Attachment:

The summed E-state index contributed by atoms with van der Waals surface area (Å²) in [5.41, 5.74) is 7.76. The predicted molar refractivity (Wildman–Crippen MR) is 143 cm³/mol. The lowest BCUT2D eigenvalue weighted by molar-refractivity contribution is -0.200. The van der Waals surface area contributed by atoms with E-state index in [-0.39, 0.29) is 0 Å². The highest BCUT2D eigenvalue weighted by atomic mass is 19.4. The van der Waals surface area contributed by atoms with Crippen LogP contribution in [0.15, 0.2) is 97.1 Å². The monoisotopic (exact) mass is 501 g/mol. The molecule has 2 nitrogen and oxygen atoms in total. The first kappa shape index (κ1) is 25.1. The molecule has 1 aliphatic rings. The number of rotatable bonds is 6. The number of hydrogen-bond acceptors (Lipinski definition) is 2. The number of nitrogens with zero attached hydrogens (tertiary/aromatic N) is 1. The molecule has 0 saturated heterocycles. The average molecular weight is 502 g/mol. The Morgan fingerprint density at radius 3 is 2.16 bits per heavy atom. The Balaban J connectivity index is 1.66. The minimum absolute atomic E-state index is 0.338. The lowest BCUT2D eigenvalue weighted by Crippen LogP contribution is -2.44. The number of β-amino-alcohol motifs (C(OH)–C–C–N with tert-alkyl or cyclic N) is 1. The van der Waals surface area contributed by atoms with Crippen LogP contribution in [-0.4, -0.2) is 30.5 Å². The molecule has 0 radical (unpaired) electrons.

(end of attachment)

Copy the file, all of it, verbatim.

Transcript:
The summed E-state index contributed by atoms with van der Waals surface area (Å²) in [5.41, 5.74) is 7.76. The predicted molar refractivity (Wildman–Crippen MR) is 143 cm³/mol. The lowest BCUT2D eigenvalue weighted by molar-refractivity contribution is -0.200. The van der Waals surface area contributed by atoms with E-state index in [-0.39, 0.29) is 0 Å². The highest BCUT2D eigenvalue weighted by atomic mass is 19.4. The van der Waals surface area contributed by atoms with Crippen LogP contribution in [0.15, 0.2) is 97.1 Å². The monoisotopic (exact) mass is 501 g/mol. The molecule has 2 nitrogen and oxygen atoms in total. The first kappa shape index (κ1) is 25.1. The molecule has 1 aliphatic rings. The number of rotatable bonds is 6. The number of hydrogen-bond acceptors (Lipinski definition) is 2. The number of nitrogens with zero attached hydrogens (tertiary/aromatic N) is 1. The molecule has 0 saturated heterocycles. The average molecular weight is 502 g/mol. The Morgan fingerprint density at radius 3 is 2.16 bits per heavy atom. The Balaban J connectivity index is 1.66. The minimum absolute atomic E-state index is 0.338. The lowest BCUT2D eigenvalue weighted by Crippen LogP contribution is -2.44. The number of β-amino-alcohol motifs (C(OH)–C–C–N with tert-alkyl or cyclic N) is 1. The van der Waals surface area contributed by atoms with Crippen LogP contribution in [-0.4, -0.2) is 30.5 Å². The molecule has 0 radical (unpaired) electrons.